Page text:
If you do not have a deferment or forbearance and you don't make any loan payments for 270 days on a federal loan or 120 days on an alternative loan (although it may be more or less, depending on the lender), your lender/loan servicer will take steps to place the loan in default.
Don't let this happen!
Default can have devastating consequences:
- You will incur collection costs (including attorney fees) of up to 25%.
- Your entire loan balance (and any collection costs) is immediately due in full.
- The government may keep your income tax refund and apply it toward your loan debt.
- Your employer may be legally obligated to forward 15% of your salary toward repayment of your loan.
- Federal debt collection procedures may be taken against you.
- You will damage your credit rating (default stays on your credit report for up to 7 years).
- You may lose your professional license.
- You will no longer be eligible for financial aid, including loans and grants.
- You will no longer be eligible for deferments of any type.
- The interest rate on your loan may increase.
The U.S. Department of Education or your lender may take legal action against you to force repayment of your debt.
What if your loan is already in default?
Help is available. Federal loans that have defaulted are eligible for a "rehabilitation" program. To successfully complete rehabilitation of your loan, you must:
- Set up a payment amount and schedule with your loan holder.
- Make a certain number of on-time payments.
Once your loan is rehabilitated, it is no longer in a default status:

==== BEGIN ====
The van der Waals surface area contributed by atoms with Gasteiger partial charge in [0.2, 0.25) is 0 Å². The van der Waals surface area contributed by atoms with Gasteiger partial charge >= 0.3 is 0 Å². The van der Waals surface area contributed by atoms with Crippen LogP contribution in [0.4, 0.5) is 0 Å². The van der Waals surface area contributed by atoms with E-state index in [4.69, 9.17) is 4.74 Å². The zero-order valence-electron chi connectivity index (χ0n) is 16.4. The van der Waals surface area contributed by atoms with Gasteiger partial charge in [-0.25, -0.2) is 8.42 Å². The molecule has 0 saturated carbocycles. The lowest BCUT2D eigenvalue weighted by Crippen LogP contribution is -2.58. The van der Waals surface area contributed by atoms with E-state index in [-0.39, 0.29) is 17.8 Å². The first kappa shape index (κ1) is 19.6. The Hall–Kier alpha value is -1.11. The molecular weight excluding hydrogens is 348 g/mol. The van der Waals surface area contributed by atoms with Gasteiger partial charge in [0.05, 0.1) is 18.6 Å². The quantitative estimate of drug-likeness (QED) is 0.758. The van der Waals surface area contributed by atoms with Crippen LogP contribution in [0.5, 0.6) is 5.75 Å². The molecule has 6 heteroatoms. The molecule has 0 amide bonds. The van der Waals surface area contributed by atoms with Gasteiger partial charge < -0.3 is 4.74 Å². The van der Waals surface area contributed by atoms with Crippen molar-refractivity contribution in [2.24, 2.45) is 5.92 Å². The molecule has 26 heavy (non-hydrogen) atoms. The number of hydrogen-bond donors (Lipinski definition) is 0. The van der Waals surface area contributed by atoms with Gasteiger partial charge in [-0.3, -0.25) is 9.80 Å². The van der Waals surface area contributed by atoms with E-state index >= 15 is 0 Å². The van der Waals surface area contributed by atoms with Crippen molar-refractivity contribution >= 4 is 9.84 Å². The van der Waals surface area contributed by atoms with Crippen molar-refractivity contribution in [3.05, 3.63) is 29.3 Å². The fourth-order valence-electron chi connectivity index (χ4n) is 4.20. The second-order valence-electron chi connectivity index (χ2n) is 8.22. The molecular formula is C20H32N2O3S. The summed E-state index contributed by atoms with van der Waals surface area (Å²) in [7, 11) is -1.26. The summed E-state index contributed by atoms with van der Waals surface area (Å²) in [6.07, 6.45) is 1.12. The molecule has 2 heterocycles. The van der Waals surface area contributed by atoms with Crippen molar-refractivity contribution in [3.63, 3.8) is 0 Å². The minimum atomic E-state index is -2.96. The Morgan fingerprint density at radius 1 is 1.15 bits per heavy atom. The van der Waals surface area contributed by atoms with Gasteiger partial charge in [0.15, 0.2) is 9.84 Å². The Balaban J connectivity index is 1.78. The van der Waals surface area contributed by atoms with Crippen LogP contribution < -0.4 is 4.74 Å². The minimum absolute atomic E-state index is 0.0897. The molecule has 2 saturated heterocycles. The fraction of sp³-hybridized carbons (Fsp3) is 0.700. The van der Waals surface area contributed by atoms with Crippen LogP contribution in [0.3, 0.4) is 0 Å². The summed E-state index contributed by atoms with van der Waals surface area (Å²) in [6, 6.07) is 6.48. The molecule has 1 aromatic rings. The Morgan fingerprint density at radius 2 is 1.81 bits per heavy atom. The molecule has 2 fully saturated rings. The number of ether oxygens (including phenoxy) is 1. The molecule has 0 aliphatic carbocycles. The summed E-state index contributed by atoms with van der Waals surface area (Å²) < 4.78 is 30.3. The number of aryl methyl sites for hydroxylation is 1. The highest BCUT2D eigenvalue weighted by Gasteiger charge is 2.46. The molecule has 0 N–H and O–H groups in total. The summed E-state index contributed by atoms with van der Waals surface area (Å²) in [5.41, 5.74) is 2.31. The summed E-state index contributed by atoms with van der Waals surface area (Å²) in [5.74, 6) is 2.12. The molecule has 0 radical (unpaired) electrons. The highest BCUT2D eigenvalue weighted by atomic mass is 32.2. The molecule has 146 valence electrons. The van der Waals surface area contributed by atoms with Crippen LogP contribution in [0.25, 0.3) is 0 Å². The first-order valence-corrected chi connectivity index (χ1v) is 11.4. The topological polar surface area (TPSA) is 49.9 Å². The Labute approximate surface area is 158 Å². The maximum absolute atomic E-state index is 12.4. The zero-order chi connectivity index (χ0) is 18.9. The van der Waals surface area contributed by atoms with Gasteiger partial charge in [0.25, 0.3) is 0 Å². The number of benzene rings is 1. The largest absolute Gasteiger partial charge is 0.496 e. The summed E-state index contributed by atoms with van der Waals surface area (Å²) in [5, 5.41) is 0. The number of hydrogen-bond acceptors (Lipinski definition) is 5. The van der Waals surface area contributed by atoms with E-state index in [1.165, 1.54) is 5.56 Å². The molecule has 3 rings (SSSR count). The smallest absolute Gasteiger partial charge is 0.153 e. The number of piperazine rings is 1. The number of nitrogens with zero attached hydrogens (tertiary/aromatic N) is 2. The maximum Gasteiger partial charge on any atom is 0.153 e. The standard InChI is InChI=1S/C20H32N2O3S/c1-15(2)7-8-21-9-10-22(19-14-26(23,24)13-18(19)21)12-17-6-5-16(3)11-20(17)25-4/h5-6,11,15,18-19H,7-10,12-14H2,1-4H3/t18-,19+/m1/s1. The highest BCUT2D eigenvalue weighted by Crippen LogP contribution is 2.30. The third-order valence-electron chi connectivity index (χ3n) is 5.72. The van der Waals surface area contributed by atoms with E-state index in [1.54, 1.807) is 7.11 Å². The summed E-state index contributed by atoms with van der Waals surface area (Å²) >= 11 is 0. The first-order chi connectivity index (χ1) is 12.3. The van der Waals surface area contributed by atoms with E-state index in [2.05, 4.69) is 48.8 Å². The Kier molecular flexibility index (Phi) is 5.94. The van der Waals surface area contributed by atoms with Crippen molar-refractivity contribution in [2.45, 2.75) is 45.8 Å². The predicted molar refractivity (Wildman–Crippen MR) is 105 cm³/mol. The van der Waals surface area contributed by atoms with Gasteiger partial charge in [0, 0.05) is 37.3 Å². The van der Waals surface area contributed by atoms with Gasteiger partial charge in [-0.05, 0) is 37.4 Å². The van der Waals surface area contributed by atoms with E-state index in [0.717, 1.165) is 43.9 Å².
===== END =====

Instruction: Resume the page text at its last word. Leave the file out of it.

- The default status is removed from your credit report.
- You regain eligibility for student aid, including loans.
- The benefits associated with your federal loans, such as deferment and forbearance, are reinstated.
- Any garnishment of wages and/or tax refunds will cease.
Please note that a loan may be rehabilitated only one time.
Contact your lender/loan holder to find out the details and get started on the path to rehabilitation or visit the Federal Student Aid website at www2.ed.gov. You want to get your loans in good standing and resolve the default on your credit report as soon as possible.
- If you're having trouble repaying your loans, don't wait until you fall behind to seek help.
- One missed payment does not equal default, but missed payments may appear on your credit history and may affect your ability to obtain credit.
- Your lender/loan servicer will make repeated efforts to contact you about any missed payments.
- Alternative (private) loans do not qualify for the same rehabilitation programs as federal loans. If you have defaulted on your alternative loans, contact your loan servicer to see what programs exist.